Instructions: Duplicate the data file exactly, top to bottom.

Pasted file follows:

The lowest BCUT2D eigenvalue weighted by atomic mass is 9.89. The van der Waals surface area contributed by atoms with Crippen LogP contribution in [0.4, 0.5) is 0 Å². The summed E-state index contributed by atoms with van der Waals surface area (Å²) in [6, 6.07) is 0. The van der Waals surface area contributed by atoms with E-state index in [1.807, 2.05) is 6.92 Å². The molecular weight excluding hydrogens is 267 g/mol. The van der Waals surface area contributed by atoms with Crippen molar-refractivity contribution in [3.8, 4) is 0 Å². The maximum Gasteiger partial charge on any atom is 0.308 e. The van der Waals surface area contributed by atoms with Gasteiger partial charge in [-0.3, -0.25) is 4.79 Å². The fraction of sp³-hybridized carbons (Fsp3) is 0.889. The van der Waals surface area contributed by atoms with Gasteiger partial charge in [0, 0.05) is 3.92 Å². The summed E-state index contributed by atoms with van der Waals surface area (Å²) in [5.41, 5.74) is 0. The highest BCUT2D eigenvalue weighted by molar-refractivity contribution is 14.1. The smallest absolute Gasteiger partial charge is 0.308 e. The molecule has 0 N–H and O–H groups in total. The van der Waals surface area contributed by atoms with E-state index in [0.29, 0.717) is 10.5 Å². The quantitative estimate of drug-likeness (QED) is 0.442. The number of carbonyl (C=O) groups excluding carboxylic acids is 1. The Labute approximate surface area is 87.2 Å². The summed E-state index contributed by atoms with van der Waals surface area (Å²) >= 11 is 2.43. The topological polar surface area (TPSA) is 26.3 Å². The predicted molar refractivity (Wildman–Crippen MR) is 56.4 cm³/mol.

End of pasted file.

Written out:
The lowest BCUT2D eigenvalue weighted by atomic mass is 9.89. The van der Waals surface area contributed by atoms with Crippen LogP contribution in [0.4, 0.5) is 0 Å². The summed E-state index contributed by atoms with van der Waals surface area (Å²) in [6, 6.07) is 0. The van der Waals surface area contributed by atoms with E-state index in [1.807, 2.05) is 6.92 Å². The molecular weight excluding hydrogens is 267 g/mol. The van der Waals surface area contributed by atoms with Crippen molar-refractivity contribution in [3.8, 4) is 0 Å². The maximum Gasteiger partial charge on any atom is 0.308 e. The van der Waals surface area contributed by atoms with Gasteiger partial charge in [-0.3, -0.25) is 4.79 Å². The fraction of sp³-hybridized carbons (Fsp3) is 0.889. The van der Waals surface area contributed by atoms with Gasteiger partial charge in [0, 0.05) is 3.92 Å². The summed E-state index contributed by atoms with van der Waals surface area (Å²) in [5.41, 5.74) is 0. The highest BCUT2D eigenvalue weighted by molar-refractivity contribution is 14.1. The smallest absolute Gasteiger partial charge is 0.308 e. The molecule has 0 N–H and O–H groups in total. The van der Waals surface area contributed by atoms with E-state index in [0.29, 0.717) is 10.5 Å². The quantitative estimate of drug-likeness (QED) is 0.442. The number of carbonyl (C=O) groups excluding carboxylic acids is 1. The Labute approximate surface area is 87.2 Å². The summed E-state index contributed by atoms with van der Waals surface area (Å²) >= 11 is 2.43. The topological polar surface area (TPSA) is 26.3 Å². The predicted molar refractivity (Wildman–Crippen MR) is 56.4 cm³/mol.